TURKEY: A PARTNER IN CRISIS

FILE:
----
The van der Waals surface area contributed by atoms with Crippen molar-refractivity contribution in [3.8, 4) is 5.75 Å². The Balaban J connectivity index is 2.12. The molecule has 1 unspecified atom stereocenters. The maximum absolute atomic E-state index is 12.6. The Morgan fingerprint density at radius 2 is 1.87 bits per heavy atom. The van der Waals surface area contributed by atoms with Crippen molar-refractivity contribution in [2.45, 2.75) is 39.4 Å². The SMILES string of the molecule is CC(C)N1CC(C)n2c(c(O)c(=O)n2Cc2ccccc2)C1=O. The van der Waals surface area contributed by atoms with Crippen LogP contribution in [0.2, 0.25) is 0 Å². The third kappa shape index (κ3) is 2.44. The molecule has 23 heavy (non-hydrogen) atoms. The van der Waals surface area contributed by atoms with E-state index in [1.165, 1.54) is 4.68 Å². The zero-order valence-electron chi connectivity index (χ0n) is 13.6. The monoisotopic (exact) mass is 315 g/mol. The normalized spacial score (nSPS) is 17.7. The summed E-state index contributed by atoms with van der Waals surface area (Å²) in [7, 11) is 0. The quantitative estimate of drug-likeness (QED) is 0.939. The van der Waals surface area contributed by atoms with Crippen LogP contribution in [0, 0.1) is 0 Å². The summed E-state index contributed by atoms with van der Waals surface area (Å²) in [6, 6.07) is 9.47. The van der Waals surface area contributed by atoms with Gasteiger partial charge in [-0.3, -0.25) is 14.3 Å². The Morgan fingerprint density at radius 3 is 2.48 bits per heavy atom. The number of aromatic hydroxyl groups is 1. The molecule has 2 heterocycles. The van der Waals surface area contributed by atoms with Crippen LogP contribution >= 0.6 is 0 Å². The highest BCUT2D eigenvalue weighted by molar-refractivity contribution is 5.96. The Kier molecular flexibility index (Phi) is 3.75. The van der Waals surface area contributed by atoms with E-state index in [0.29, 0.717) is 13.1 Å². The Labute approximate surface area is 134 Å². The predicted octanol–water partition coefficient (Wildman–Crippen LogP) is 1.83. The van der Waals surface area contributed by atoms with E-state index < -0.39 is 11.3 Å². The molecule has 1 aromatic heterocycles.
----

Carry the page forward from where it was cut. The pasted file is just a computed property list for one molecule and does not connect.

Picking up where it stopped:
TURKEY: A PARTNER IN CRISIS Featuring David Heidelberger, MacDara King, Lisel Hintz, and Soner Cagaptay Policy Forum Report February 14, 2018 As part of a special screening event, two experts joined the producers of a new PBS investigation to discuss Turkey's 2016 coup crisis and ongoing struggles with authoritarianism. READ THIS ITEM OR WATCH EVENT VIDEO ON OUR WEBSITE On February 7, The Washington Institute hosted a preview screening of "Turkey: A Partner in Crisis," an episode from the latest season of the Great Decisions television series. Two of the show's producers, David Heidelberger and MacDara King, addressed the audience after the screening, along with Lisel Hintz, an assistant professor at Johns Hopkins University's School of Advanced International Studies, and Soner Cagaptay, the Institute's Beyer Family Fellow. The following is a rapporteur's summary of their remarks. DAVID HEIDELBERGER AND MACDARA KING The Great Decisions episode used concise factual evidence to explain why the modern Turkish republic has evolved into its current form. From the coup-marked legacy of Mustafa Kemal Ataturk, the program traces the Justice and Development Party's rise to political power in 2002, the AKP-Gulenist relationship, and the growing authoritarianism that President Recep Tayyip Erdogan has exhibited since 2007 The in-depth, foreign-policy-focused format of Great Decisions is perfect for covering Turkey because the country's recent developments are too complicated to be adequately explained in a brief news segment. It was particularly eye opening to witness how Turks reacted to the failed 2016 coup, juxtaposed with the American media's less-than-perfect job at covering just how bloody the attempted takeover actually was. To bridge this coverage gap, the episode's crew traveled to Turkey and held intensive interviews with around 100 people; they also attended Ankara's commemoration event on the one-year anniversary of the coup. Unfortunately, they were unable to secure an interview with representatives of accused coup plotter Fethullah Gulen, though Turkish government officials were eager to air their perspective on the matter. LISEL HINTZ On the first anniversary of the coup attempt, Turkish citizens gathered in front of the parliament building at the intersection of Inonu and Ataturk Boulevards, named after two former leaders who would have not been pleased with the crowd of people shouting Islamist slogans. "Ottoman Islamism" as a national identity is on the rise in Turkey, predicated on citizens being pious Muslims and their country acting as a leader of the Muslim world. This is a very different identity from that fostered by Ataturk and Inonu. Erdogan has used the coup's aftermath to jail civil society elements who oppose him. From the Turkish perspective, the Syrian Kurdish People's Defense Units (YPG) are a clear security threat linked to the Kurdistan Workers Party (PKK), but now ordinary citizens—journalists, doctors, social media users, and so forth—are being detained simply for criticizing Erdogan's campaign against the YPG in Syria. The judiciary has been heavily purged since the coup as well, since it was one of the institutions that the Gulen movement was able to penetrate. Yet because Gulenists were the main intellectual force behind the AKP, underqualified party supporters now fill many important positions. As a result, the judiciary is hollowed out and no longer independent; Erdogan is in full control. Many Turkish mayors have likewise been removed during the post-coup crackdown. Meanwhile, Turkey's relations with Germany and the Netherlands have suffered drastically, with Ankara repeatedly demanding that they turn over suspected Gulenists. In the United States, the Gulen movement has done an impressive job of building networks by trumpeting its image as a successful ecumenical civil society movement. This makes it difficult for many Americans to accept that Gulenists were complicit in Turkey's Ergenekon trials, which sought to weaken the role of the military and other ardent secularist factions. Ankara has also pressed Washington on a number of matters, such as ending the prosecution of Reza Zarrab and executives from Halkbank on charges of evading Iran sanctions; ceasing cooperation with the YPG in Syria; extraditing Gulen; and maintaining bilateral military cooperation. Erdogan wants to make sure that he and his allies win Turkey's next municipal, parliamentary, and presidential elections, so he often uses the United States as a nationalist punching bag in order to boost his popularity. The dilemma for Washington is how to avoid steps that harm the Turkish population without fueling Erdogan's nationalist rhetoric. As for Russia, Turkey is not going to develop a long-term alliance with Moscow. Ankara is at odds with the Kremlin over many issues. SONER CAGAPTAY The fact that fringe elements in the United States and Turkey are even talking about Ankara leaving NATO is frightening. Although Turkey's trajectory is moving away from America, their friendship of the past sixty years should help the relationship survive. The Great Decisions episode did a good job of showing that Turkey was becoming more authoritarian well before the attempted coup. In this sense, Erdogan seems much like a doner kebab chef—over the years he has taken very thin slices from Turkey's democracy, so gradually and surgically that most people could not see that he was undermining its very existence. But he has set aside all pretense of gradualism since the coup; knowing that the Gulenists and other sworn enemies are after him, he has become an absolutist in his efforts to chop away democracy, no longer caring what the outside world thinks. The documentary also did a good job of explaining Erdogan's rise to power from the political fringes. The nativist Islamist movement was once considered a marginal force in Turkish politics, but thanks to him it has won elections and taken over the center of political discourse. The center-right parties that dominated Turkey from 1950 to 2002 collapsed just when Erdogan's AKP was emerging. The political Islamists inherited a decade of economic mismanagement and corruption in the 1990s, culminating in the 2001 economic crisis, the worst in modern Turkish history. In addition to addressing dire economic problems, the AKP succeeded because it moderated. From the 1970s to the 1990s, Erdogan took part in successive Islamist factions that were shut down by the courts for violating the country's secular constitution. To avoid another ban, the AKP formally renounced political Islam, becoming pro-Western and capitalist. This helped the Islamists take over the center-right as a self-professed mainstream political force. Europe played a role in the AKP's rise too, albeit indirectly. The EU was right to demand that the Turkish military exit politics, but shortsighted in believing that the AKP—a movement with deep illiberal antecedents in political Islam—would consolidate liberal democracy. The EU should have kept its accession offer on the table instead of backtracking once Erdogan pushed the military out of politics; doing so might have allowed the Europeans to become the new grand arbiters of democracy in Turkey. The 2013 Gezi Park demonstrations in Istanbul should have been a wakeup call for Europe and Washington regarding Turkey's illiberal trajectory, because Erdogan was brutalizing peaceful protestors who wanted to reopen the EU path. The coup three years later was a real, though flawed, attempt to reverse that trajectory. Many of the citizens who love Erdogan unconditionally came out during the bloodshed to help him regain control, giving away their lives in the process. As a result, he has been able to make Turkey even less democratic—though the country would be much worse off if the coup had succeeded. Regarding foreign policy, Erdogan is not folding under Russia, despite widespread domestic fear of Moscow's intentions. The story of the Russian Empire's rise is also the story of the Ottoman Empire's collapse—Russia is a historic enemy that has started many wars with the Turks and defeated them each time. To stave off such threats, Erdogan will likely continue relying on U.S. hard power. Previously, he sought to make Turkey a major player in the Middle East through soft and hard power methods. Although he faltered each time, he will likely continue seeking "great power" status for Turkey. This summary was prepared by Egecan Alan Fay. THE WASHINGTON INSTITUTE FOR NEAR EAST POLICY 1111 19TH STREET NW, SUITE 500 WASHINGTON, DC 20036 202-452-0650 202-223-5364 (fax) www.washingtoninstitute.org Copyright 2018. All rights reserved.